From Bandcamp:

“a vocal artist who travels across many genres. Her songs may resemble old English lute songs, Indian Classical Ragas, Cabaret, Blues or Eastern-European Jewish melodies. A multi-cultured get-together of many strange characters, all rolled up into one quirky singer-songwriter.”

Avital Raz: Website SoundCloud Facebook Twitter

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Matador: “It is better to listen to it with headphones”



Matador is Santiago Bogacz, who does all the guitar playing and singing you hear on his latest album that came out late last year, which is eerie and spacious and haunting and really beautiful.

From Bandcamp:

“It is better to listen to it with headphones.”

Matador: Facebook

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Afous D’Afous

Afous D’Afous: Because there’s more to Tuareg rock than Tinariwen

Afous D'Afous


The latest Sahelsounds release is a collection of songs by Tuareg rock band Afous D’Afous, one of the Sahara’s best guitar bands and a leading group of what we know as “desert blues” in the West. Based in Tamanrasset in southern Algeria, Afous D’Afous’ music is more upbeat and pop-sounding compared to the serious and heady grooves of Tinariwen, who are probably the most famous Tuareg rock group outside Africa.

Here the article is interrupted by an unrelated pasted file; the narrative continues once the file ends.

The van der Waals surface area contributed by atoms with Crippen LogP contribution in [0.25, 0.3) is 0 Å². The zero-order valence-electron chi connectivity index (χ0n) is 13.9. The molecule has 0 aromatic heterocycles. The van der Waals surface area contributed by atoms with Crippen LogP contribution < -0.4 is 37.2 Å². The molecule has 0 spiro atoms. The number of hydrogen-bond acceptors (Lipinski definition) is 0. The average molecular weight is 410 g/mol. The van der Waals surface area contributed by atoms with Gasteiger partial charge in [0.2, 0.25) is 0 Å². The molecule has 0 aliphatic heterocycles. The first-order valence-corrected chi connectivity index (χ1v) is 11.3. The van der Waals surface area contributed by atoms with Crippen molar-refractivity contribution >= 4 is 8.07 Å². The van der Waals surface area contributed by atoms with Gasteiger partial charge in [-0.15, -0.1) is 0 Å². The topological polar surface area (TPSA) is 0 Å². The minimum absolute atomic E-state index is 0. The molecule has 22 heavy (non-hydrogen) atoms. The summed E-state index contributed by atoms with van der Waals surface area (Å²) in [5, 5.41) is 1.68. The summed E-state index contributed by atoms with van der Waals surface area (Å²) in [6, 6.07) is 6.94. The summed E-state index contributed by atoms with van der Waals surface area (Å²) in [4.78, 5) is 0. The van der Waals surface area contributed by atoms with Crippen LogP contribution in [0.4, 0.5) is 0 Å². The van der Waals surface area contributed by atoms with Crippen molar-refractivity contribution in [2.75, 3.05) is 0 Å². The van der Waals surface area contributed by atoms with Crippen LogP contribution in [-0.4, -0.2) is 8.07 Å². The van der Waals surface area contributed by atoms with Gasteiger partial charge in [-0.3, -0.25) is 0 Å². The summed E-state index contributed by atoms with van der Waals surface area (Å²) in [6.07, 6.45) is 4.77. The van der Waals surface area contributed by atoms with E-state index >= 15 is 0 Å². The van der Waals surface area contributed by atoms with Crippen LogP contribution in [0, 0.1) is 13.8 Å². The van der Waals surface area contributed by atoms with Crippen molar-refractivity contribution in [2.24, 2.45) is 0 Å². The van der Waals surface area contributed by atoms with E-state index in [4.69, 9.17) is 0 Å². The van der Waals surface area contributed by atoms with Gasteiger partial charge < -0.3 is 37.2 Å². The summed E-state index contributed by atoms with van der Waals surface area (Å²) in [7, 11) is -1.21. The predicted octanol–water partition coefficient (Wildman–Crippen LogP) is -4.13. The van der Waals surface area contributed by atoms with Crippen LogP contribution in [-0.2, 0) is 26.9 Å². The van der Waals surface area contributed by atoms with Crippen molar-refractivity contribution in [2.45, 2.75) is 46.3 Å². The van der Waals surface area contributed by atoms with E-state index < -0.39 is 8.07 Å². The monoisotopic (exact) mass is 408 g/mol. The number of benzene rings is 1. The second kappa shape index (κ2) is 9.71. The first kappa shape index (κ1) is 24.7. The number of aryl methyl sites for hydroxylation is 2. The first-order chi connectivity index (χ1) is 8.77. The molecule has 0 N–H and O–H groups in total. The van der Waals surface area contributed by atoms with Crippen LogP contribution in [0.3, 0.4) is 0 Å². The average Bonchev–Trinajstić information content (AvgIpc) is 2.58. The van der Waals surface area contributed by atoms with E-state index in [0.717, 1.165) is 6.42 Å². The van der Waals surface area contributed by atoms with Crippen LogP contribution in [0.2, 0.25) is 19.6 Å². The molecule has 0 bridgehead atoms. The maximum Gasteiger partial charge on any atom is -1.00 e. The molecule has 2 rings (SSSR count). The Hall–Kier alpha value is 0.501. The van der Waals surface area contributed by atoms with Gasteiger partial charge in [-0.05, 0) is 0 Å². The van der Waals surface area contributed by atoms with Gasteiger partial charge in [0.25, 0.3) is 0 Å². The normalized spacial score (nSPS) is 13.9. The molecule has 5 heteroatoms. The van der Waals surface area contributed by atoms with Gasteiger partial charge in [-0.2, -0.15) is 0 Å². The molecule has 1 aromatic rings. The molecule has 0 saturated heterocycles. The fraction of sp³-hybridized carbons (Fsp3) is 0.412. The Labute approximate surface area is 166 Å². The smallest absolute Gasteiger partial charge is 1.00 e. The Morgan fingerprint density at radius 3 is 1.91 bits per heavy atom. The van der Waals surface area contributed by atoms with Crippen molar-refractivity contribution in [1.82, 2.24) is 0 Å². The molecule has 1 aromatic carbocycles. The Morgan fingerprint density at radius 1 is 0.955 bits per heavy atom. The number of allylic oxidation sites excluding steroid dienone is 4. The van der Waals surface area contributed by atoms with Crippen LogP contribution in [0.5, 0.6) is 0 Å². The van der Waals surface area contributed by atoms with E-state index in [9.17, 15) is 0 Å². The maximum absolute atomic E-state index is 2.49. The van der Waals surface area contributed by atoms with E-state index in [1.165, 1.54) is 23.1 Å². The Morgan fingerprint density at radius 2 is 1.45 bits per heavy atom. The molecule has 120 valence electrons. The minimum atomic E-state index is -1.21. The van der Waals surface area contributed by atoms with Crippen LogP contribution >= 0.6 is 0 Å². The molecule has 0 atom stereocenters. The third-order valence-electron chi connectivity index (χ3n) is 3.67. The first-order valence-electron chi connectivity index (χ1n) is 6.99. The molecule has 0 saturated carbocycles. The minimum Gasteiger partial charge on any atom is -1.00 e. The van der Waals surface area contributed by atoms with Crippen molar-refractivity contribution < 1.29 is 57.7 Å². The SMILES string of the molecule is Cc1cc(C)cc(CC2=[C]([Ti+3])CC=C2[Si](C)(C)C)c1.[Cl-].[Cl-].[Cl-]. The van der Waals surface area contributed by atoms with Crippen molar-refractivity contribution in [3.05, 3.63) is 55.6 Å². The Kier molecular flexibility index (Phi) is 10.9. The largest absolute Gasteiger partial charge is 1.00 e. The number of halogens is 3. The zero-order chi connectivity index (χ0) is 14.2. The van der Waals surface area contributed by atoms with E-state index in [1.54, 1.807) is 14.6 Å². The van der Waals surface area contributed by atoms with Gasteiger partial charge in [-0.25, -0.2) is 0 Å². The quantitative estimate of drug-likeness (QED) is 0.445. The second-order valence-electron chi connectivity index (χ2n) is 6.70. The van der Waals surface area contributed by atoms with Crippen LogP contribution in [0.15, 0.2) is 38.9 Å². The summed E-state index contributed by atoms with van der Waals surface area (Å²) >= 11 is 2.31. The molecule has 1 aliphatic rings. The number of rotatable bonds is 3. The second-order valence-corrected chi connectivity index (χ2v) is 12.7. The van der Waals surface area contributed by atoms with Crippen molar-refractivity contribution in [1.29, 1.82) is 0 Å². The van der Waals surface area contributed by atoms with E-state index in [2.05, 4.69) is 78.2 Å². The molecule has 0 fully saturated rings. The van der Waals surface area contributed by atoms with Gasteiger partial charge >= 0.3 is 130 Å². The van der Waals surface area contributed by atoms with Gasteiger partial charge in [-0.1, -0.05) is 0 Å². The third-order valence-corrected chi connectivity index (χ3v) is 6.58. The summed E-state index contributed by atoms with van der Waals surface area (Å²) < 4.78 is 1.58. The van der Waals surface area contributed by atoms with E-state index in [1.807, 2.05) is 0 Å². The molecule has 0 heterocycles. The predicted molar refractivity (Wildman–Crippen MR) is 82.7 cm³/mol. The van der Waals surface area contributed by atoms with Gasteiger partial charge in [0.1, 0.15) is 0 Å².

From Bandcamp:

“In the past decade, there has been an explosion of ethnically Tuareg rock bands on the world music stage. Built around the electric guitar, the genre ranges from stripped down minimalist nostalgia filled ballads to distortion heavy tracks for dancing. Known collectively in the West as “desert blues” for its pentatonic scales and finger styles that recall Americana, in the Sahara it’s simply known as “guitar.” The style has emerged as contemporary pop music back home and today there are hundreds of bands, playing locally in weddings and public celebrations. The effect of the world music industry is not lost on the Sahara however, and the Western music market still maintains dominance over the Tuareg guitar scene. For the majority of Tuareg “guitar” bands, success still comes via the West. Artists travel abroad to record albums, and there are no shortage of indie-rock heavyweights anxious to jump into the role of producer.